On my walk this week I went exploring a footpath I have passed on top of The Mawr on many occasions but never stopped for a closer look – until now.
Looking across to the Gower Peninsula in the distance, I stood and enjoyed the wind as it gently swirled around me and brought the sound of skylarks to my ears. Setting off down an old moss covered farm track, it wasn’t longContinue reading→
My walk this week is my first of 2019 and I realised, while walking, that my first walk of every year for the last 18 years or so has been this same walk. Normally it would be with my wife and we would be walking, rather than driving, because I would not have been driving on New Year’s Eve.
My wife didn’t have her walking shoes with her and although I was sorry not to walk with her at the start of the year, this did give me a better opportunity to stop and take photographs and do a little field recording, albeit on my phone.
It was a beautiful day with a blue sky and warm sun (for the time of year) but despite this I decided that some of the images should be monochrome.Continue reading→
My walk this week was taken in our local park on Christmas Day when the park was almost empty of other people but lively with the sound of birds. I had the idea that the birds thought it might be Spring, perhaps influenced by the warm weather.
Whatever time of year they thought it was, the geese were in flight, but I only spotted them in the photograph above after I got home again.
This was an impromptu walk and as such all the photos and sound recording I did was on my phone, and that is OK, thoughContinue reading→
My walk this week is to another quarry but one that is quite different from that which I explored last week. The rock is not black this time but the sides are steep and I cannot imagine how the writer of the graffiti, still to be faintly seen near the top of the quarry face, got up there. Nor can I make out what is written as time and weather has done its work and taken most of it away.
It is 35 years since I first explored this place in my local countryside and I guess the plants and trees have grown up since then. I certainly remember it being more open back then, whereas now the small footpath leading through to the pool at the foot of the rock face is kept open only by a few dog walkers and young people playing on bikes, sitting round a bonfire or perhaps writing some more graffiti.
The soundscape for my walk this week inRowntree Park in York, is formed by buggies and bicycles, footsteps and wheelchairs, skateboards and birds, children and adults – all enjoying the mid afternoon sunshine and warmth.
The sound file below describes and refers to the images in this and the two previous posts for this walk but does not say anything about the strange object amongst the trees that I noticed in the shadows from a distance. I couldn’t figure out what it was until I reached its other side – I assume it refers to an aspect of York’s history but as there was no information on it I cannot say for sure.
I did not explore the whole park on my walk but enjoyed every minute of it from the pergola to the ponds, the gates to the grasses, and all the activities of calm relaxation surrounding me. I like the gates to the park’s southern entrance, and their shadows, but have only just realised how closely they match the pattern of growth in my photo of tall grasses below!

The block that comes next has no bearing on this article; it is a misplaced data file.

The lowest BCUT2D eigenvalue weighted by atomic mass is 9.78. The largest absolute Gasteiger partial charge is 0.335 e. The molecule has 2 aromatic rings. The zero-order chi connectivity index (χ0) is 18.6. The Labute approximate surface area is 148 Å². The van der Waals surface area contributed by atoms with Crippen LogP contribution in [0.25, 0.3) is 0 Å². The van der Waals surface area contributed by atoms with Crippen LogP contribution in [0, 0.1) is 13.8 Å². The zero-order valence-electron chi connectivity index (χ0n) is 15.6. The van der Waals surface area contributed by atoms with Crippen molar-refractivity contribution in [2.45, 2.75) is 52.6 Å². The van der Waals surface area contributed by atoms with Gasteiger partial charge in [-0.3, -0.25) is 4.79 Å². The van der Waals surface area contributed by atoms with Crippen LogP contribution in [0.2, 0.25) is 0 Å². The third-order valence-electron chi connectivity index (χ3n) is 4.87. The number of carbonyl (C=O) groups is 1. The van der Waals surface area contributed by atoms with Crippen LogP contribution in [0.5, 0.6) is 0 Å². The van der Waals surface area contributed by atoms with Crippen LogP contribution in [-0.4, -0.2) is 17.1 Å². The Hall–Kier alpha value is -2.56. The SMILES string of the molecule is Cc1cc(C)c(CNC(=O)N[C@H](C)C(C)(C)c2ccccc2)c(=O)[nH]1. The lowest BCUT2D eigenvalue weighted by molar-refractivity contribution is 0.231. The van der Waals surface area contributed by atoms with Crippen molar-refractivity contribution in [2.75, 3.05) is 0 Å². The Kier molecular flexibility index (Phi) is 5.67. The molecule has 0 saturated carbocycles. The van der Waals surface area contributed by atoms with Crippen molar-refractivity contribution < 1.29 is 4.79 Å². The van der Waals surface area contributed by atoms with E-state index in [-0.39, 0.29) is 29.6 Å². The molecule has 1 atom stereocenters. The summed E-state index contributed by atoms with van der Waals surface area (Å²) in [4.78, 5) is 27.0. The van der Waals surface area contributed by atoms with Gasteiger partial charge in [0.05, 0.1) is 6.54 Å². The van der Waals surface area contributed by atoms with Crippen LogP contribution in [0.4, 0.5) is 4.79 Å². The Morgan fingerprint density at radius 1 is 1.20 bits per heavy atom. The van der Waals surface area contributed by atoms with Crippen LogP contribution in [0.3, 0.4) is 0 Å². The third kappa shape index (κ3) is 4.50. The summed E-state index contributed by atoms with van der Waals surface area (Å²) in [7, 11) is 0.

My passage through the forest on my walk this week took me from one half concealed entrance to another, past open field and marshland, along ageing track and abandoned rusty objects.
My entrance to the woods was through a rapidly disintegrating wooden passage (see the first post for this week) and my exit was through a small iron gate so rusty and covered in ivy that it was only possible to sidle round it rather than through.
My first photo of this gate was underexposed but I decided to keep itContinue reading→
In the park woodland the undergrowth is seeing an overgrowth and we have had so much unusually good weather lately that the water level in the park pond has dropped dramatically – the bullrushes are going well but the mud is being exposed.
Where once there were bluebells, now there is a rapidly thickening jungle of bracken. Above, in the oak trees a son thrush sings and it’s little one (?) down on the ground looks slightly bewilderedContinue reading→
I think the shot below is probably my favourite from my walk this week down on our local marshes during the sunset and moon rise. The flat water of the high tide filling the river and reflecting the fading light and lunar crescent like a mirror was so peaceful and calming.
The soundscape for the walk also reflected the evening peace, even with the backdrop of motorway traffic. The birds sang and along with the bubbling of a small stream flowing into the river, they allowed me to ignore the trundle of tyres on tarmac. The soundscape is in three sections – Continue reading→
When I crossed the Millennium Footbridge in York at the start of my walk this week I was interested in the arrangement of the half submerged objects in the flooded River Ouse. In post production I also saw the potential for the use of monochrome in many of the photographs I shot with the result that this week I have been posting parallel image galleries in colour and black and white (and one or two in sepia).
There were some images which would have been pointless in monochrome, such as the one above or those below of the primroses. But there are others where the colour was almost pointless such as those of the bridge itself and its wet railing. And then there is the sound . . .Continue reading→